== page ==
This article is sponsored by Tikehau Capital
What type of situations does Tikehau Capital typically provide financing for under its Tactical Strategies platform?
Maxime Laurent-Bellue: We launched our first Special Opportunity Fund in 2016, which we decided to scale up in late 2019 by setting up a dedicated Tactical Strategies Business Unit to prepare for an increased need for bespoke capital solutions in a fast changing and potentially less benign environment. Since then, we have been hit by the pandemic and we now have the first war on European soil for decades. That volatility has validated our approach.
Our key focus is around flexible capital solutions rather than a pure distressed mandate. We are currently investing our second vintage, having raised €617 million for Tikehau Special Opportunities II last year.
We focus on situations where there is a scarcity of funding, which can be for a variety of reasons. It may be that the business is not performing where we can provide rescue or super senior new money facilities, or simply a business with history. It can be an underserved or unliked sector, or it could be a stretched capital structure where we usually look at subordinated or deeply subordinated instruments as alternative to pure equity for both sponsored and sponsorless deals.
We also see opportunities in the secondary markets whenever there is a liquidity crunch.
We take a holistic approach in that we address real estate and corporate risk, liquid and private markets, across the entire capital structure.
How do you source deals in this environment and how does the Tikehau Capital platform help?
MLB: Our view is that having a broad mandate and the support of the Tikehau Capital platform is critical. The firm manages more than €34 billion across four asset classes – private debt, real assets, private equity and capital markets strategies.
Our mandate is highly complementary to our various business units as our team operates and invests across all of those and draws on the expertise of the whole group, which provides us with very good support, particularly on sourcing and sector intelligence. In real estate, for example, we manage more than €10 billion on the equity side and anything credit-related comes to us. On the execution side, we also leverage the intelligence our colleagues have on each local market, on valuations, and their ability to quickly form a view on any given asset.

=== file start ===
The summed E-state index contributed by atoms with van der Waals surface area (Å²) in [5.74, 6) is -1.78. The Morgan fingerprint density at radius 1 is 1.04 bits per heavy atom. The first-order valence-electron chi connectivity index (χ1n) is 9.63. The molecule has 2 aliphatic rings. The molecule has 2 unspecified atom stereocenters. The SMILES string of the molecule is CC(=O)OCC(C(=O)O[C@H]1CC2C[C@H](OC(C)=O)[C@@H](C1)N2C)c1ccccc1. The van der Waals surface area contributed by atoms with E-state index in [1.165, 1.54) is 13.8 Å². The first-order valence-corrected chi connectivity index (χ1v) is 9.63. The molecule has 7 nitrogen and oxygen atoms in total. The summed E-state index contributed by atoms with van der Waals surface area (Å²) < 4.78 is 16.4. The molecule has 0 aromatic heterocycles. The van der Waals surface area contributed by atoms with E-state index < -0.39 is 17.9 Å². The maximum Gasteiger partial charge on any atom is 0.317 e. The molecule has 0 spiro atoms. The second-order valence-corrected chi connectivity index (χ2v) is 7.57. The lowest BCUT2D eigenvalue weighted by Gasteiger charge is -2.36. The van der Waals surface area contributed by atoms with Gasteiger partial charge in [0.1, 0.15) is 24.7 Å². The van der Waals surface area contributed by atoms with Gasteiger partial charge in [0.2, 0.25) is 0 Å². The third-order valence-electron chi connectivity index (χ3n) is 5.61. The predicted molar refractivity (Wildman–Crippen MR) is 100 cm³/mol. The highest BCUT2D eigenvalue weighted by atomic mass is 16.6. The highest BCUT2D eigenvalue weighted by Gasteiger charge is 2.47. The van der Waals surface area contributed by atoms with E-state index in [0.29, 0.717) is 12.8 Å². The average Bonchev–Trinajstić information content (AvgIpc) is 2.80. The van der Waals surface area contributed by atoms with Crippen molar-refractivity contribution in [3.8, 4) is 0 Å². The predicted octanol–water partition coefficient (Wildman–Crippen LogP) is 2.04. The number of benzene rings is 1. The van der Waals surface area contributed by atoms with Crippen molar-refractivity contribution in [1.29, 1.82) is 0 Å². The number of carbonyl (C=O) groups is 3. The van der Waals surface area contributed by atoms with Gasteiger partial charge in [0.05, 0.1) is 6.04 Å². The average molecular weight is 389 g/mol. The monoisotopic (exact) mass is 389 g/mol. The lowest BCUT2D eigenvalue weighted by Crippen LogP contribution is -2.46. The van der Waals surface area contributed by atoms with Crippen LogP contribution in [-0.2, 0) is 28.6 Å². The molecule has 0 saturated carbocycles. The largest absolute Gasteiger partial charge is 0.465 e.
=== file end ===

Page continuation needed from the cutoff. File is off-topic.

That agility has proved key. In 2020, the market window and opportunity set in the secondaries space was much shorter than anticipated and we needed to be quick to deploy capital. Having the support of such infrastructure was a huge enabler.
Jean Odendall: We have a team of 10 working exclusively on this strategy but we can tap into 120 people and sit in the middle of the Tikehau Capital investment platform, which is cross-asset and cross-geographies.
We also benefit from having local guys sitting in offices across Europe. In Q1, we closed a deal in Spain providing financing for an e-commerce business and that was sourced locally.
Another example of that is the liquid secondary market, where we have strong infrastructure supporting our CLOs and performing credit business. Whenever there is stress in the market, we can leverage that credit research team, which covers close to 500 issuers in Europe. So, when we need to be nimble in assessing an opportunity, we are not starting from scratch.
MLB: More than 75 percent of our private deals are bilaterally sourced. Last year, we financed a data centre in the Netherlands, which was a completely hybrid risk across real estate, infrastructure, corporate and technology. It was not a straightforward situation, sourced by our local office in Brussels who were close to the developer. We provided €80 million of senior secured financing and handled the execution hand-in-hand with our Brussels team. Our local presence provided us with a second-to-none edge in terms of both sourcing and execution.
How has the covid crisis shaped your recent experience? Can you share any examples of recent transactions?
JO: In the very unusual period in Q1/Q2 2020, during that short window that we described, we were able to discuss close to 40 names at our investment committee during a four-week period. We invested in far fewer companies in the end, but thanks to our infrastructure we could screen a broad universe of opportunities quickly.
The window of opportunity that we saw in the liquid secondaries space at the start of the pandemic closed quickly during summer 2020 and we pivoted into a more private strategy. Initially, our focus was on downside protection investments, so we did a lot of real estate financing with good security, mortgage-backed and low loan-to-value towards the end of 2020.